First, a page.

For many years, parent and community-based organizations have led the way in calling for dramatic action to improve low-performing public schools. The Department of Education, through its “Blueprint” for reauthorization of the Elementary and Secondary Education Act (ESEA), and the already-implemented Race to the Top and School Improvement Grants (SIG) programs, has also called for substantive intervention, and has offered significant federal resources to improve low-performing schools.
Education Secretary Arne Duncan is right to call for dramatic action, and to recognize that significant progress is not possible without resources. The question is not whether to intervene in our schools, but rather, what interventions offer the best promise for successful and sustainable school transformation?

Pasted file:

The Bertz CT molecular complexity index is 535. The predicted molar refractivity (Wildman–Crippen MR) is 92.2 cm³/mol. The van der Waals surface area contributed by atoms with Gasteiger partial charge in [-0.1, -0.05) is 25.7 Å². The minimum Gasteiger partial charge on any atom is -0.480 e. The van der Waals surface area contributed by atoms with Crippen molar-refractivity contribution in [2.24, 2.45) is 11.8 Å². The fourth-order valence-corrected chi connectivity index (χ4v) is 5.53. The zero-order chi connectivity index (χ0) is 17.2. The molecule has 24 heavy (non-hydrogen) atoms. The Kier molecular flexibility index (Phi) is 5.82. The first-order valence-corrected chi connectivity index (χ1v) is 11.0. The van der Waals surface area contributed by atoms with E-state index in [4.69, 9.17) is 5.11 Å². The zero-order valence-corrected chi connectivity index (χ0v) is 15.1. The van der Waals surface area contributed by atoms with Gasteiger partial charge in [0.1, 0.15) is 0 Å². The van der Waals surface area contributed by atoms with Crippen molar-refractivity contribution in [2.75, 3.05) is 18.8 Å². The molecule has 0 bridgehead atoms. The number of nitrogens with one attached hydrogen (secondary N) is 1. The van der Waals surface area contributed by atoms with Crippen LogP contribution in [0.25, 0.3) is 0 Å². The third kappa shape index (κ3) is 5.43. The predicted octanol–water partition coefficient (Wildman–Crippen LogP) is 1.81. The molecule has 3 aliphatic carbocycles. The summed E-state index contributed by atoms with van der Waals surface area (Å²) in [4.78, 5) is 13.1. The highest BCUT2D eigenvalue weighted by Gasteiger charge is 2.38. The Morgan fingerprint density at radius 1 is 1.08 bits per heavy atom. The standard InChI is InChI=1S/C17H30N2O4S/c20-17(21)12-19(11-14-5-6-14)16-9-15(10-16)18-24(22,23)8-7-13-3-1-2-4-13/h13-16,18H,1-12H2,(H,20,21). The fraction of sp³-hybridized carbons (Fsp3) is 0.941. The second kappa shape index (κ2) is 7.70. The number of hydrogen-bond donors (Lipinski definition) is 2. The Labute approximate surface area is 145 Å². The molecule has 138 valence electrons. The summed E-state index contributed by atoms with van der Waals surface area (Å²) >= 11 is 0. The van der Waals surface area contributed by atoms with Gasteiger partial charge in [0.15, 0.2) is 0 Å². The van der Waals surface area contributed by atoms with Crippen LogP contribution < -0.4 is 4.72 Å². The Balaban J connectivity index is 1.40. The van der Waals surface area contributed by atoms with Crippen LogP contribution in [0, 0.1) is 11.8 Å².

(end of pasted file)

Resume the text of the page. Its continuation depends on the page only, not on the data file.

For too long, low-income communities of color have been targeted for top-down school improvement efforts. We recognize the pattern: new strategies are imposed by decision-makers outside our communities. Because parents, students and even teachers are rarely meaningfully engaged, these strategies are not grounded in a collective vision or owned by those who must put them into effect. In short order, new district or school leadership enters, and announces yet another silver-bullet approach, so even promising strategies are short-lived, and not allowed to take root. This cycle of reform all too familiar in our communities not only often fails, but in many cases has undermined rather than strengthened our schools and has not led to sustained reform.